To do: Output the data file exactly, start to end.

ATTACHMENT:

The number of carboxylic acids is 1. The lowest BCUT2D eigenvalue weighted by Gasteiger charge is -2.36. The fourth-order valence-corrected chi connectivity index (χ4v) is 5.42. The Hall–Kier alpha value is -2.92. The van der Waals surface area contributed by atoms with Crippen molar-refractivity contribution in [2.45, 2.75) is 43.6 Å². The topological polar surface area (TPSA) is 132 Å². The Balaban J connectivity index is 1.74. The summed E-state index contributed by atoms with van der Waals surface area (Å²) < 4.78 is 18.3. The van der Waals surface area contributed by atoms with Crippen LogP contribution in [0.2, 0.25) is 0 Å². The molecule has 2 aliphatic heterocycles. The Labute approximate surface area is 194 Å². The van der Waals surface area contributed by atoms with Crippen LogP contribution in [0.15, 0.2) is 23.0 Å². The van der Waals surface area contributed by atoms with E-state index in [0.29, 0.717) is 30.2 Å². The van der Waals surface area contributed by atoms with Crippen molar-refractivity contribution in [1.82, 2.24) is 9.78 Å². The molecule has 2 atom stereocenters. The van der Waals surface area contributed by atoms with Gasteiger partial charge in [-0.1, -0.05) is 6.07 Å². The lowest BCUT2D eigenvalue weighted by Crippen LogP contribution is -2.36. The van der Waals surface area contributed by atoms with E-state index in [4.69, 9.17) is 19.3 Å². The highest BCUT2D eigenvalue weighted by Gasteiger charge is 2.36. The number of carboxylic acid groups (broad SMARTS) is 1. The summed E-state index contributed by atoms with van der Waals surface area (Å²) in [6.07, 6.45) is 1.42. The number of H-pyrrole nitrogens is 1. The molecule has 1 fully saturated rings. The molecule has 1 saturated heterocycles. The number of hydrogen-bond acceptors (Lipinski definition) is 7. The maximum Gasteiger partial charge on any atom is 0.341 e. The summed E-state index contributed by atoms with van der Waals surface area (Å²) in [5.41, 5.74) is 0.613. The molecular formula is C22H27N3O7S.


The number of carboxylic acids is 1. The lowest BCUT2D eigenvalue weighted by Gasteiger charge is -2.36. The fourth-order valence-corrected chi connectivity index (χ4v) is 5.42. The Hall–Kier alpha value is -2.92. The van der Waals surface area contributed by atoms with Crippen molar-refractivity contribution in [2.45, 2.75) is 43.6 Å². The topological polar surface area (TPSA) is 132 Å². The Balaban J connectivity index is 1.74. The summed E-state index contributed by atoms with van der Waals surface area (Å²) < 4.78 is 18.3. The van der Waals surface area contributed by atoms with Crippen LogP contribution in [0.2, 0.25) is 0 Å². The molecule has 2 aliphatic heterocycles. The Labute approximate surface area is 194 Å². The van der Waals surface area contributed by atoms with Crippen LogP contribution in [0.15, 0.2) is 23.0 Å². The van der Waals surface area contributed by atoms with E-state index in [0.29, 0.717) is 30.2 Å². The van der Waals surface area contributed by atoms with Crippen molar-refractivity contribution in [1.82, 2.24) is 9.78 Å². The molecule has 2 atom stereocenters. The van der Waals surface area contributed by atoms with Gasteiger partial charge in [-0.1, -0.05) is 6.07 Å². The lowest BCUT2D eigenvalue weighted by Crippen LogP contribution is -2.36. The van der Waals surface area contributed by atoms with E-state index in [4.69, 9.17) is 19.3 Å². The highest BCUT2D eigenvalue weighted by Gasteiger charge is 2.36. The number of carboxylic acid groups (broad SMARTS) is 1. The summed E-state index contributed by atoms with van der Waals surface area (Å²) in [6.07, 6.45) is 1.42. The number of H-pyrrole nitrogens is 1. The molecule has 1 fully saturated rings. The molecule has 1 saturated heterocycles. The number of hydrogen-bond acceptors (Lipinski definition) is 7. The maximum Gasteiger partial charge on any atom is 0.341 e. The summed E-state index contributed by atoms with van der Waals surface area (Å²) in [5.41, 5.74) is 0.613. The molecular formula is C22H27N3O7S.